Allergies, In-tolerances and Baby Sleep – how they tie together.
Baby Addison was 3-6 weeks old, she plateauing in her weigh gains, by 6 weeks she was losing weight despite mum having a great milk supply, breastfeeding on demand and Addison having a tongue tie clipped nice and early. She didn’t slip off the breast but was fussy when feeding, often refusing to latch and cried….a lot. She also didn’t sleep a lot, despite her mum being a certified sleep consultant and having successfully settled hundreds of other people’s new-borns. She was no rookie in the baby settling game, but some days there was no amount of shushing, patting, rocking or baby wearing that was settling Addison.
Initial visits to her GP suggested due to the fat that her head was growing despite her losing weight, she fine. Formula was offed as a weight gain suggestion, but there was no reason why Addison’s mum wouldn’t have enough milk, and test weighs by plunket showed she could easily drink 80ml per side when she did latch successfully. Fortunately here at Baby Sleep Consultant we have seen this too many times in the recent years, and encouraged Kate (Addison’s mum) to see a specialist despite her GP refusing to offer a public referral. The wait to see the specialist saw Kate slowing reducing the amount of Dairy in her diet, this meant that Addison was exposed to less cow’s milk protein (CMP) and slowly began to latch more frequently, stay on for a full feed, stopped screaming, began to sleep and gain weight. It was 7 days and she was in Kate’s words a different child, no more 20-30 minute naps and decent 4-5 hour chunks of sleep at night.
Unfortunately starting solids triggered an angry rash on her chest, elbows, knees and tummy, still waiting to see the specialist mum cut 4 of the main culprits usually responsible for allergic responses, soy, nuts, eggs, and dairy.
The rash started to clear and her appointment with a starship pediatrician and allergy specialist rolled around. He suspected an allergy or intolerance, but all skin prick tests came back negative. The pediatrician felt she was having a gut intolerance, non IgE mediated and this is why the skin prick tests were negative. (referred to as FPIES type reaction)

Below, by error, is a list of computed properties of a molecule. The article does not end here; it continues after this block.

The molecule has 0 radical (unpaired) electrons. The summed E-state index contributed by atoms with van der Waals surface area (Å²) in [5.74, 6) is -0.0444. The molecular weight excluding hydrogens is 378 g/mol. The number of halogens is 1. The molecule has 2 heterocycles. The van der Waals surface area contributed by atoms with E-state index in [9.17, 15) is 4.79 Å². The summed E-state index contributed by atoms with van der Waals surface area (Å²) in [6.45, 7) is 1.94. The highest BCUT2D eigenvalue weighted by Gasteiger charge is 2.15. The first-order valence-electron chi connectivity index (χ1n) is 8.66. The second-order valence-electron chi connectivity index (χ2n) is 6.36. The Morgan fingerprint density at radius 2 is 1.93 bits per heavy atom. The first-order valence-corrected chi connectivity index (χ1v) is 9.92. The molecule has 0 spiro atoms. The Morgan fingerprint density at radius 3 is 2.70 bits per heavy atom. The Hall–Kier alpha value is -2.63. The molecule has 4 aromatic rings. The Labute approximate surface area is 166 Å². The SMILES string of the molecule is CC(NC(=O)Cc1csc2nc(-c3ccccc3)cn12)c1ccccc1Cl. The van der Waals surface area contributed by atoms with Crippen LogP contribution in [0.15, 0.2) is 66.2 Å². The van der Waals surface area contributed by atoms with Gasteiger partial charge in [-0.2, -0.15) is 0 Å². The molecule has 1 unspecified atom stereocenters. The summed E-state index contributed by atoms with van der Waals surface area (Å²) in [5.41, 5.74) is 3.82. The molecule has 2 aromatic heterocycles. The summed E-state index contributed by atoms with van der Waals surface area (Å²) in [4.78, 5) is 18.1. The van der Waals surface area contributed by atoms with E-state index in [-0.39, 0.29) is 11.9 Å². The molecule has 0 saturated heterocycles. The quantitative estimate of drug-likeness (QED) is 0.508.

The reduction of Addison’s exposure (he encouraged mum to continue to offer Addison match tip head size portions of peanut butter and yogurt to ensure she slowly built up an tolerance, and didn’t develop an anaphylactic response) to eggs, nuts and soy saw her angry rash disappear, at which point mum felt she was ready to sleep through the night. Addison needed a week of sleep training to learn to sleep through the night, but this is not uncommon with children who have allergies or reflux and have had a rough start in life. They have not had the same 3-4 months to develop healthy sleep habits without pain, this has an effect on their temperament and they are often determined, sensitive and not the best sleeper’s!
Knowing this helped mum to ditch the guilt around any crying Addison was doing, her rash was gone, her specialist had given her the all clear, plunket confirmed she was thriving and at 8 months old we knew she could sleep through the night with a bit of sleep training.
Allergies and Intolerances are on the increase and unfortunately they do cause your baby pain, they often are the reason your baby is failing to thrive and not sleep. We are seeing more and more case’s here at Baby Sleep Consultant where the reason someone’s baby is not sleeping is a reaction to either food or cow’s milk protein.